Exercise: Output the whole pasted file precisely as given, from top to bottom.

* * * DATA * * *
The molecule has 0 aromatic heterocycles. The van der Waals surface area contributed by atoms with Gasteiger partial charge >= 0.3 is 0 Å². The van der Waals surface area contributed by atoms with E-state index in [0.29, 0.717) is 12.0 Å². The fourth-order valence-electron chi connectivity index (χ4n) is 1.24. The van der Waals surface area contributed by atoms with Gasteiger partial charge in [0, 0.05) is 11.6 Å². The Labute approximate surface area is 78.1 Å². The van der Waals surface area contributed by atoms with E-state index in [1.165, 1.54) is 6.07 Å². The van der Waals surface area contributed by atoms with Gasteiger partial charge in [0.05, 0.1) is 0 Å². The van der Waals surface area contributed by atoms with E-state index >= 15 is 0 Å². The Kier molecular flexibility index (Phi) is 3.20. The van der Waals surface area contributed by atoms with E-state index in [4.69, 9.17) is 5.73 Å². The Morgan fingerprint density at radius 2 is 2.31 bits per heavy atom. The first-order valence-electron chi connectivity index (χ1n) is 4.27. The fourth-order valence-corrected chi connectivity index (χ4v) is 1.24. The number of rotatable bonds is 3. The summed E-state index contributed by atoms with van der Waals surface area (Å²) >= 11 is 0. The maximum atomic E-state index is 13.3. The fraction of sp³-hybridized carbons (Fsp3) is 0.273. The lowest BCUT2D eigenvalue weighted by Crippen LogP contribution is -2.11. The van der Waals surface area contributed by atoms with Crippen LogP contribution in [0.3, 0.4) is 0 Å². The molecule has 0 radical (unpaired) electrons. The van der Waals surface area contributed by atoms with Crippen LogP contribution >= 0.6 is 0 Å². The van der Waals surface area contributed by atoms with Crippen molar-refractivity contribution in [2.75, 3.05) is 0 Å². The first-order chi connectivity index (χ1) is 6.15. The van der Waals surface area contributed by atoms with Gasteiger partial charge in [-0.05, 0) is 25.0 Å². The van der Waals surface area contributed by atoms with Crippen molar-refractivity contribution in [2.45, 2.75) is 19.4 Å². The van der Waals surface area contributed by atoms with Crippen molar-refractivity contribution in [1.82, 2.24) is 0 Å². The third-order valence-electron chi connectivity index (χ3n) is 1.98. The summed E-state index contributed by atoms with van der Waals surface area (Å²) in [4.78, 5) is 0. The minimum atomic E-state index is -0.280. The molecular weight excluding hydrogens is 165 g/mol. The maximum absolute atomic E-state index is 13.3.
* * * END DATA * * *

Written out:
The molecule has 0 aromatic heterocycles. The van der Waals surface area contributed by atoms with Gasteiger partial charge >= 0.3 is 0 Å². The van der Waals surface area contributed by atoms with E-state index in [0.29, 0.717) is 12.0 Å². The fourth-order valence-electron chi connectivity index (χ4n) is 1.24. The van der Waals surface area contributed by atoms with Gasteiger partial charge in [0, 0.05) is 11.6 Å². The Labute approximate surface area is 78.1 Å². The van der Waals surface area contributed by atoms with E-state index in [1.165, 1.54) is 6.07 Å². The van der Waals surface area contributed by atoms with Gasteiger partial charge in [0.05, 0.1) is 0 Å². The van der Waals surface area contributed by atoms with E-state index >= 15 is 0 Å². The Kier molecular flexibility index (Phi) is 3.20. The van der Waals surface area contributed by atoms with E-state index in [4.69, 9.17) is 5.73 Å². The Morgan fingerprint density at radius 2 is 2.31 bits per heavy atom. The first-order valence-electron chi connectivity index (χ1n) is 4.27. The fourth-order valence-corrected chi connectivity index (χ4v) is 1.24. The number of rotatable bonds is 3. The summed E-state index contributed by atoms with van der Waals surface area (Å²) >= 11 is 0. The maximum atomic E-state index is 13.3. The fraction of sp³-hybridized carbons (Fsp3) is 0.273. The lowest BCUT2D eigenvalue weighted by Crippen LogP contribution is -2.11. The van der Waals surface area contributed by atoms with Crippen LogP contribution in [0.3, 0.4) is 0 Å². The molecule has 0 radical (unpaired) electrons. The van der Waals surface area contributed by atoms with Crippen LogP contribution >= 0.6 is 0 Å². The van der Waals surface area contributed by atoms with Crippen molar-refractivity contribution in [2.75, 3.05) is 0 Å². The first-order chi connectivity index (χ1) is 6.15. The van der Waals surface area contributed by atoms with Gasteiger partial charge in [-0.05, 0) is 25.0 Å². The van der Waals surface area contributed by atoms with Crippen molar-refractivity contribution in [2.45, 2.75) is 19.4 Å². The van der Waals surface area contributed by atoms with Crippen molar-refractivity contribution in [1.82, 2.24) is 0 Å². The third-order valence-electron chi connectivity index (χ3n) is 1.98. The summed E-state index contributed by atoms with van der Waals surface area (Å²) in [4.78, 5) is 0. The minimum atomic E-state index is -0.280. The molecular weight excluding hydrogens is 165 g/mol. The maximum absolute atomic E-state index is 13.3.